women). Variations on motifs from the Russian headdress and the Russian boyar costume also appeared in the early 1920s in the designs of such famous ¨¦migr¨¦ fashion houses as Yteb and life.
All through the long years of emigration the kokoshnik remained a certain symbol of old Russia. It was a feature of Russian stage costumes and it could be seen in small Russian cabarets from Constantinople to Harbin and at performances by famous ¨¦migr¨¦ theater troupes--from the Bluebird in Berlin to La Chauve Souris in Paris and New York and Maria Kuznetsova's Private Russian Opera in Paris. There was no star who did not perform in a kokoshnik: Anna Pavlova,Intimates & Homewear, Olga Baklanova, Alexandra Balashova, and Tamara Karsavina all wore one. Many of the creators of these fantastic headdresses used the original drawings of the artist Sergei Solomko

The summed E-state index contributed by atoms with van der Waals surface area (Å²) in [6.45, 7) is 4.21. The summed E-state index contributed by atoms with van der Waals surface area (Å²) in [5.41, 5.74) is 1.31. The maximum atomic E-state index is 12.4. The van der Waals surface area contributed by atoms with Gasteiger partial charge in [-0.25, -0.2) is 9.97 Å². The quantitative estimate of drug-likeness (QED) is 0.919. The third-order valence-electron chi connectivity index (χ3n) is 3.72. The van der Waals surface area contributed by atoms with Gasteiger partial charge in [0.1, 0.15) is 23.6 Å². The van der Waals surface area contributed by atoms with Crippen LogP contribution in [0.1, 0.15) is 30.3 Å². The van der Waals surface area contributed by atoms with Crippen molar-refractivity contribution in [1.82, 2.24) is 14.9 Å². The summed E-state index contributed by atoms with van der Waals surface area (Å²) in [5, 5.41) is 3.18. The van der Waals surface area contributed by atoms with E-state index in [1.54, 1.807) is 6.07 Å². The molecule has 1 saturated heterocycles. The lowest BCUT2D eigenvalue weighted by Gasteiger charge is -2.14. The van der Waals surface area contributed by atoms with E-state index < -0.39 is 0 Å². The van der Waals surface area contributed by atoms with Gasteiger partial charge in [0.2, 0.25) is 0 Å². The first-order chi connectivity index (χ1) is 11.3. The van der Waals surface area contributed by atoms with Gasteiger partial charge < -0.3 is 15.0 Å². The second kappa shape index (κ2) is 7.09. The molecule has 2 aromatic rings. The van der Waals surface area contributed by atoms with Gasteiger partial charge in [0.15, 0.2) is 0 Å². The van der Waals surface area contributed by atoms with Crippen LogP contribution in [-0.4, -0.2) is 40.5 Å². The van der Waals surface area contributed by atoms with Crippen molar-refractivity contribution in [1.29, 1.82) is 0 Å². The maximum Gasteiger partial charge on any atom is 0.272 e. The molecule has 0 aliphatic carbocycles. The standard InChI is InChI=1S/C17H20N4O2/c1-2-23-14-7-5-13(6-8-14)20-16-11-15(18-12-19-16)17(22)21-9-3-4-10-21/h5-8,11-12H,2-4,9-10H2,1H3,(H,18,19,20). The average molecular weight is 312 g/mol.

Above right: Hope Hampton, an American film actress in an evening dress beaded in a double-eagle motif, 1924.
Above left: Lidia Lipkovskaya, a famous soprano, in a costume from the opera Tsarskaya nevesta [The Tsar's Bride], St. Petersburg, c. 1914.
Above center: Ekaterina Kudryavtseva, a cabaret dancer, in akokoshnik she made, Paris, c. 1927.
Above right: Mary Pick ford in a Russian kokoshnik, Hollywood, late 1920s.